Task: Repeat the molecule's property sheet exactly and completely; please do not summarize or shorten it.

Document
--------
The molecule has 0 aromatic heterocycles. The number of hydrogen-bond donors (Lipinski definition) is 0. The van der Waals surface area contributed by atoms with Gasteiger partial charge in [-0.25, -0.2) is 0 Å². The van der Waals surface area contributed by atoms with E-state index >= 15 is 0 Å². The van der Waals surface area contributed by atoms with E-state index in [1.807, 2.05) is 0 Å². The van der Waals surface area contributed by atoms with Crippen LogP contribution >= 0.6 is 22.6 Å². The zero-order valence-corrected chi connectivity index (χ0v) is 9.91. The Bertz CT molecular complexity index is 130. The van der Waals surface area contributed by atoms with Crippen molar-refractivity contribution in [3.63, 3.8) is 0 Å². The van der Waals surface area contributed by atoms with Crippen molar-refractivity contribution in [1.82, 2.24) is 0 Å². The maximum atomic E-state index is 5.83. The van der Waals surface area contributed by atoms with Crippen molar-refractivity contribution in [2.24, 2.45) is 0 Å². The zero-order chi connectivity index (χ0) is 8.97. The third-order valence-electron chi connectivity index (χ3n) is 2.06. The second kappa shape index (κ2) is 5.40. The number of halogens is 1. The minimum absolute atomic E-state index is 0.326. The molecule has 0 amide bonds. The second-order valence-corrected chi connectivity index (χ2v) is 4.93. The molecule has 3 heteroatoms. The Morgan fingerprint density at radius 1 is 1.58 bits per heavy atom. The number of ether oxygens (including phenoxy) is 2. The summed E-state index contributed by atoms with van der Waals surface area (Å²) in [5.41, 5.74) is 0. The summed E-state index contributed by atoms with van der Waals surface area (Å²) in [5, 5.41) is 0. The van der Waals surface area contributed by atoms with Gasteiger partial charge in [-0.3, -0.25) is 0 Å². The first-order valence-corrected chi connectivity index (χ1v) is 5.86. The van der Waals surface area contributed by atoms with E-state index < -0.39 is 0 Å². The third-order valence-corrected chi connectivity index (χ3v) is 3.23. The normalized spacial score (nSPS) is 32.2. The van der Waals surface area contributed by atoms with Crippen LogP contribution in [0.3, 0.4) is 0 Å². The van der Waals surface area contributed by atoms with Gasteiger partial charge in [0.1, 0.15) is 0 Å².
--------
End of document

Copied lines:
The molecule has 0 aromatic heterocycles. The number of hydrogen-bond donors (Lipinski definition) is 0. The van der Waals surface area contributed by atoms with Gasteiger partial charge in [-0.25, -0.2) is 0 Å². The van der Waals surface area contributed by atoms with E-state index >= 15 is 0 Å². The van der Waals surface area contributed by atoms with E-state index in [1.807, 2.05) is 0 Å². The van der Waals surface area contributed by atoms with Crippen LogP contribution >= 0.6 is 22.6 Å². The zero-order valence-corrected chi connectivity index (χ0v) is 9.91. The Bertz CT molecular complexity index is 130. The van der Waals surface area contributed by atoms with Crippen molar-refractivity contribution in [3.63, 3.8) is 0 Å². The van der Waals surface area contributed by atoms with Crippen molar-refractivity contribution in [1.82, 2.24) is 0 Å². The maximum atomic E-state index is 5.83. The van der Waals surface area contributed by atoms with Crippen molar-refractivity contribution in [2.24, 2.45) is 0 Å². The zero-order chi connectivity index (χ0) is 8.97. The third-order valence-electron chi connectivity index (χ3n) is 2.06. The second kappa shape index (κ2) is 5.40. The number of halogens is 1. The minimum absolute atomic E-state index is 0.326. The molecule has 0 amide bonds. The second-order valence-corrected chi connectivity index (χ2v) is 4.93. The molecule has 3 heteroatoms. The Morgan fingerprint density at radius 1 is 1.58 bits per heavy atom. The number of ether oxygens (including phenoxy) is 2. The summed E-state index contributed by atoms with van der Waals surface area (Å²) in [5.41, 5.74) is 0. The summed E-state index contributed by atoms with van der Waals surface area (Å²) in [5, 5.41) is 0. The van der Waals surface area contributed by atoms with Gasteiger partial charge in [-0.3, -0.25) is 0 Å². The first-order valence-corrected chi connectivity index (χ1v) is 5.86. The van der Waals surface area contributed by atoms with E-state index < -0.39 is 0 Å². The third-order valence-corrected chi connectivity index (χ3v) is 3.23. The normalized spacial score (nSPS) is 32.2. The van der Waals surface area contributed by atoms with Crippen LogP contribution in [0.3, 0.4) is 0 Å². The van der Waals surface area contributed by atoms with Gasteiger partial charge in [0.1, 0.15) is 0 Å².